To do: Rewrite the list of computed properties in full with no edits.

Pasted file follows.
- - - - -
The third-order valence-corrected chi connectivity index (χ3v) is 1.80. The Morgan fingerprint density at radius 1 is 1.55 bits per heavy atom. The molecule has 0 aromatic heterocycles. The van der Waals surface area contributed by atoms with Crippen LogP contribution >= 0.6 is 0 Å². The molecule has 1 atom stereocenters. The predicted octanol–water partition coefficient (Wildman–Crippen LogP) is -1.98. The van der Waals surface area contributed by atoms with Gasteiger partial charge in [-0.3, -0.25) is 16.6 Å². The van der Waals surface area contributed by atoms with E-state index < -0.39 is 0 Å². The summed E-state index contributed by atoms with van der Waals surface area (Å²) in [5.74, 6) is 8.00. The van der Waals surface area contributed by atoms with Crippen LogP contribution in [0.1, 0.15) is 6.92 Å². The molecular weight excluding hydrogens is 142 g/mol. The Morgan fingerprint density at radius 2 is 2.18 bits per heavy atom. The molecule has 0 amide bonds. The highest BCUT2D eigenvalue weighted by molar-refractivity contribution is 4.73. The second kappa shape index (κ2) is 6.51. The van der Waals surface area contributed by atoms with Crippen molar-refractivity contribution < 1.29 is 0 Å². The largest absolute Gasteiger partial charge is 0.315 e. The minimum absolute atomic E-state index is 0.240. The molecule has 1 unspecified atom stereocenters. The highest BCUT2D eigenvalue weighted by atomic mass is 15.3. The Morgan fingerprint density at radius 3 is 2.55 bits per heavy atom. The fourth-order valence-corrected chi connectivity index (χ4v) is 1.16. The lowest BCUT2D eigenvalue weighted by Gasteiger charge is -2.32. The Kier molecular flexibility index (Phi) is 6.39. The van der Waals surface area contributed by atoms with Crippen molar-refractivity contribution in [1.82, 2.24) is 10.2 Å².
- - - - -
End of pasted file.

The third-order valence-corrected chi connectivity index (χ3v) is 1.80. The Morgan fingerprint density at radius 1 is 1.55 bits per heavy atom. The molecule has 0 aromatic heterocycles. The van der Waals surface area contributed by atoms with Crippen LogP contribution >= 0.6 is 0 Å². The molecule has 1 atom stereocenters. The predicted octanol–water partition coefficient (Wildman–Crippen LogP) is -1.98. The van der Waals surface area contributed by atoms with Gasteiger partial charge in [-0.3, -0.25) is 16.6 Å². The van der Waals surface area contributed by atoms with E-state index < -0.39 is 0 Å². The summed E-state index contributed by atoms with van der Waals surface area (Å²) in [5.74, 6) is 8.00. The van der Waals surface area contributed by atoms with Crippen LogP contribution in [0.1, 0.15) is 6.92 Å². The molecular weight excluding hydrogens is 142 g/mol. The Morgan fingerprint density at radius 2 is 2.18 bits per heavy atom. The molecule has 0 amide bonds. The highest BCUT2D eigenvalue weighted by molar-refractivity contribution is 4.73. The second kappa shape index (κ2) is 6.51. The van der Waals surface area contributed by atoms with Crippen molar-refractivity contribution < 1.29 is 0 Å². The largest absolute Gasteiger partial charge is 0.315 e. The minimum absolute atomic E-state index is 0.240. The molecule has 1 unspecified atom stereocenters. The highest BCUT2D eigenvalue weighted by atomic mass is 15.3. The Morgan fingerprint density at radius 3 is 2.55 bits per heavy atom. The fourth-order valence-corrected chi connectivity index (χ4v) is 1.16. The lowest BCUT2D eigenvalue weighted by Gasteiger charge is -2.32. The Kier molecular flexibility index (Phi) is 6.39. The van der Waals surface area contributed by atoms with Crippen molar-refractivity contribution in [1.82, 2.24) is 10.2 Å².